B. Fair ground. There are many great warrants for the social and psychological warrants supporting either side of the resolution. And due to this topic area’s general lack of controversy, the judging pool will not have an extreme bias either way. This will allow for fair, even debates.
A. Lack of literature. Though art is discussed in philosophy, this specific conflict is not largely argued. Debaters will largely have to shape a coherent philosophy on their own, given their own research, reflection, and application of more generalized philosophical positions on aesthetics.
B. Nonexistent conflict. Form does not inherently come at the cost of content and vice versa. Thus, there is never a situation in art when someone is forced to value one over the other. The lack of mutual exclusivity would undermine the entire purpose of having a debate in the first place. That is, making a decision. With this resolution, there is no decision that must be made.
2. Resolved: in formal education, liberal arts ought to be valued above practical skills.
A. Lots of iterature. Education is an area of much debate, and it has been discussed for ages. Thus, there are many philosophers and experts with positions on the subject. In addition, education is well researched, so there is data evaluating many different aspects of education in the modem day.
B. Particular relevancy. In the community of homeschool debaters, nearly everyone involved is either 1) an educator or 2) approaching college. Thus, it presents the opportunity to discuss issues relevant to the actual lives and decision-making of those participating or judging.
A. Bias. The same thing that makes this debate relevant, also makes it potentially distasteful. As those involved in the midst of decision-making on this topic, judges will certainly have severe opinions on the topic that prevent fair outcomes for the debaters. Furthermore, debate is essentially the pinnacle of a liberal arts approach. Any parent that has their child in debate is probably already slanted affirmative (doubly problematic given aff has the last speech).
3. Resolved: developing countries ought to prioritize economic growth over environmental protection.
A. Lots of literature. This conflict has been researched and analyzed a lot, as bodies like the UN and IMF seek to enforce regulations on developing countries regarding both of these goals. Also, economic theory regarding the “tragedy of the commons” and property rights will be the philosophical backbone for a debate with heavy impacts on human conditions in the developing world.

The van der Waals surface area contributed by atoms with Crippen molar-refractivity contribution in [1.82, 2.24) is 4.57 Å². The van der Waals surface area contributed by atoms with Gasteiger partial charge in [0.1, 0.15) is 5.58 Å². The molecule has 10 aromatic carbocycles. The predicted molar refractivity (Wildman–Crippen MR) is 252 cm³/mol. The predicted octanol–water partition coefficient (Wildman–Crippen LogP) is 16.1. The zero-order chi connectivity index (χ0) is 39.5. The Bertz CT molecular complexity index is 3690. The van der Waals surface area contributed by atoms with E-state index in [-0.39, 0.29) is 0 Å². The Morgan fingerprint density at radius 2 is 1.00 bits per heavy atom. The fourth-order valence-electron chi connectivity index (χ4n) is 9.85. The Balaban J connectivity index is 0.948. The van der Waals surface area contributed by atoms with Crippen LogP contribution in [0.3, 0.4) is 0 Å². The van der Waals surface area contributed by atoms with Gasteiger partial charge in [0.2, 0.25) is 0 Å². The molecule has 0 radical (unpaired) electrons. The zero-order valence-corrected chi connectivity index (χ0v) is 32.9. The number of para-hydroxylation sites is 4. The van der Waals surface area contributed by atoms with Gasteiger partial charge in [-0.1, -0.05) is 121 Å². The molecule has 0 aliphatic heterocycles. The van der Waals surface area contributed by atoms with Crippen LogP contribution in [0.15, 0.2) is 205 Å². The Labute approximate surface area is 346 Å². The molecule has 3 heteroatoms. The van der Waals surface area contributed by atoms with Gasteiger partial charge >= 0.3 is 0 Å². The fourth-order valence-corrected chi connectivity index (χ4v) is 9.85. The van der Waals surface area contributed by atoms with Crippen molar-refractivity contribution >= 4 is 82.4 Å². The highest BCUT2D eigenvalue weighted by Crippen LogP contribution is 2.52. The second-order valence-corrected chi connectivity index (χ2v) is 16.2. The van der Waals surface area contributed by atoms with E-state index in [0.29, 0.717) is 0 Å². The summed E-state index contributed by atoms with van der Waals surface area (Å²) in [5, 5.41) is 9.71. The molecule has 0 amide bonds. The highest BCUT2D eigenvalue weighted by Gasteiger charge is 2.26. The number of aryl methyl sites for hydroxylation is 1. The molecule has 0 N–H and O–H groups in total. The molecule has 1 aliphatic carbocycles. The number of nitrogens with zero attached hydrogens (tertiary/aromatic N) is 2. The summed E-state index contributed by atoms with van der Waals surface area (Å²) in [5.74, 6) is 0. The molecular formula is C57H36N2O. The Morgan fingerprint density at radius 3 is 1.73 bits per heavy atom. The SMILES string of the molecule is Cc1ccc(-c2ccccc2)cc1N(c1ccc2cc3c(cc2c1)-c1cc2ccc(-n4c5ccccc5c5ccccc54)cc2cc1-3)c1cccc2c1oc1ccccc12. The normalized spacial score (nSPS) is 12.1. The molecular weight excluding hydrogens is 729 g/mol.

B. Room for nuance. Though the resolution is not very broad, it does give sufficient room for adaption. Disagreements on what is required for environmental protection (is global warming man made?) and economic growth (free trade or protectionism?), and how they ought to be achieved give the debaters room to seek out the best reforms and position their round on those.
A. Problematically pragmatic. Rather than contrasting two abstract ideas or principles, this resolution contrasts two policy goals. Thus, it has the potential to devolve into a debate with an implicitly utilitarian value structure that boils into an example debate rather than a debate of philosophy.
4. Resolved: the use of economic sanctions to achieve U.S. foreign policy goals is moral.
A. Research rich. The use and effects of US sanctions is well documented and studied in academic literature, so there will be a lot of high quality resources to access my learning about the topic. Furthermore, the recent success of US sanctions on Iran has resulted in a lot of new discussion and policy analysis on the subject.
A. Hyperspecific. The emphasis on a particular set of concrete actions (US sanctions) sharply focuses the limit of the resolution. As such, this resolution has the potential to get stale really quickly and/or detract from the larger philosophies of morality that ought to be discussed, as the big picture is lost in details.
So there you have it. Jared’s guide to the LD Galaxy. Happy voting.
— Jared Neikirk is a new Jr. Coach for Ethos, coaching LD, TP, and Parli. Get more from Jared this summer (or argue with him!) at Ethos Summer Camps 2015.